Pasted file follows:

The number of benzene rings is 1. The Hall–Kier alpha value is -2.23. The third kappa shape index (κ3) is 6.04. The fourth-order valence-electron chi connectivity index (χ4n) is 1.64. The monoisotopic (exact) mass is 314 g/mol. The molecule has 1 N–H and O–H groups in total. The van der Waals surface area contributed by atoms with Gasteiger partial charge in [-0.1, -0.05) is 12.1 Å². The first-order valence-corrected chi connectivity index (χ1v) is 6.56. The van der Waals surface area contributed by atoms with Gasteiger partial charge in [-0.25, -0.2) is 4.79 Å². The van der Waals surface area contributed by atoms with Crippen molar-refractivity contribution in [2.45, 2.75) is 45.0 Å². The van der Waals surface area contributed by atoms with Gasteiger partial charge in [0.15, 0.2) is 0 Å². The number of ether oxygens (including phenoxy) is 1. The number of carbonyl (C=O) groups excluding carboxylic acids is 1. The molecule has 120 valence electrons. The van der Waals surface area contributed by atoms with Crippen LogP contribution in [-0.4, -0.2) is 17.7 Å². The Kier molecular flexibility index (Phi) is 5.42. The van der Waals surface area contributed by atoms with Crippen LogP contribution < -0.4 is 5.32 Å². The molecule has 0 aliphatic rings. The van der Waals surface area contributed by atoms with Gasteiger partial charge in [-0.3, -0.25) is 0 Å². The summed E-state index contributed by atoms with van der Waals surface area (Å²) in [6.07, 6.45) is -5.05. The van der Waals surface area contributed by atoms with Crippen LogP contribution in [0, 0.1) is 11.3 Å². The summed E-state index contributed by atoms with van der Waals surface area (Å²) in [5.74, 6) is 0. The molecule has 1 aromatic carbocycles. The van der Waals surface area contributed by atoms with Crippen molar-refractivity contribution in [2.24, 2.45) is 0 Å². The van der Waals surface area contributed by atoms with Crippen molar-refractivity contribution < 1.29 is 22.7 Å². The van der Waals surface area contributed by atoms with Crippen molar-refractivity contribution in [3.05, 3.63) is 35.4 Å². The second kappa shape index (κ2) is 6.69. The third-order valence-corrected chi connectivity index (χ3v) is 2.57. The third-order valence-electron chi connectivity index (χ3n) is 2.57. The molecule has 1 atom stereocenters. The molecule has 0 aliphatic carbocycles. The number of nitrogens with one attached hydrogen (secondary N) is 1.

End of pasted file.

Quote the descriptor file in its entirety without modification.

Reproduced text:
The number of benzene rings is 1. The Hall–Kier alpha value is -2.23. The third kappa shape index (κ3) is 6.04. The fourth-order valence-electron chi connectivity index (χ4n) is 1.64. The monoisotopic (exact) mass is 314 g/mol. The molecule has 1 N–H and O–H groups in total. The van der Waals surface area contributed by atoms with Gasteiger partial charge in [-0.1, -0.05) is 12.1 Å². The first-order valence-corrected chi connectivity index (χ1v) is 6.56. The van der Waals surface area contributed by atoms with Gasteiger partial charge in [-0.25, -0.2) is 4.79 Å². The van der Waals surface area contributed by atoms with Crippen molar-refractivity contribution in [2.45, 2.75) is 45.0 Å². The van der Waals surface area contributed by atoms with Gasteiger partial charge in [0.15, 0.2) is 0 Å². The number of ether oxygens (including phenoxy) is 1. The number of carbonyl (C=O) groups excluding carboxylic acids is 1. The molecule has 120 valence electrons. The van der Waals surface area contributed by atoms with Crippen LogP contribution in [-0.4, -0.2) is 17.7 Å². The Kier molecular flexibility index (Phi) is 5.42. The van der Waals surface area contributed by atoms with Crippen LogP contribution < -0.4 is 5.32 Å². The molecule has 0 aliphatic rings. The van der Waals surface area contributed by atoms with Gasteiger partial charge in [-0.3, -0.25) is 0 Å². The summed E-state index contributed by atoms with van der Waals surface area (Å²) in [6.07, 6.45) is -5.05. The van der Waals surface area contributed by atoms with Crippen LogP contribution in [0, 0.1) is 11.3 Å². The summed E-state index contributed by atoms with van der Waals surface area (Å²) in [5.74, 6) is 0. The molecule has 1 aromatic carbocycles. The van der Waals surface area contributed by atoms with Crippen molar-refractivity contribution in [2.24, 2.45) is 0 Å². The van der Waals surface area contributed by atoms with Crippen molar-refractivity contribution < 1.29 is 22.7 Å². The van der Waals surface area contributed by atoms with Crippen molar-refractivity contribution in [3.05, 3.63) is 35.4 Å². The second kappa shape index (κ2) is 6.69. The third-order valence-corrected chi connectivity index (χ3v) is 2.57. The third-order valence-electron chi connectivity index (χ3n) is 2.57. The molecule has 1 atom stereocenters. The molecule has 0 aliphatic carbocycles. The number of nitrogens with one attached hydrogen (secondary N) is 1.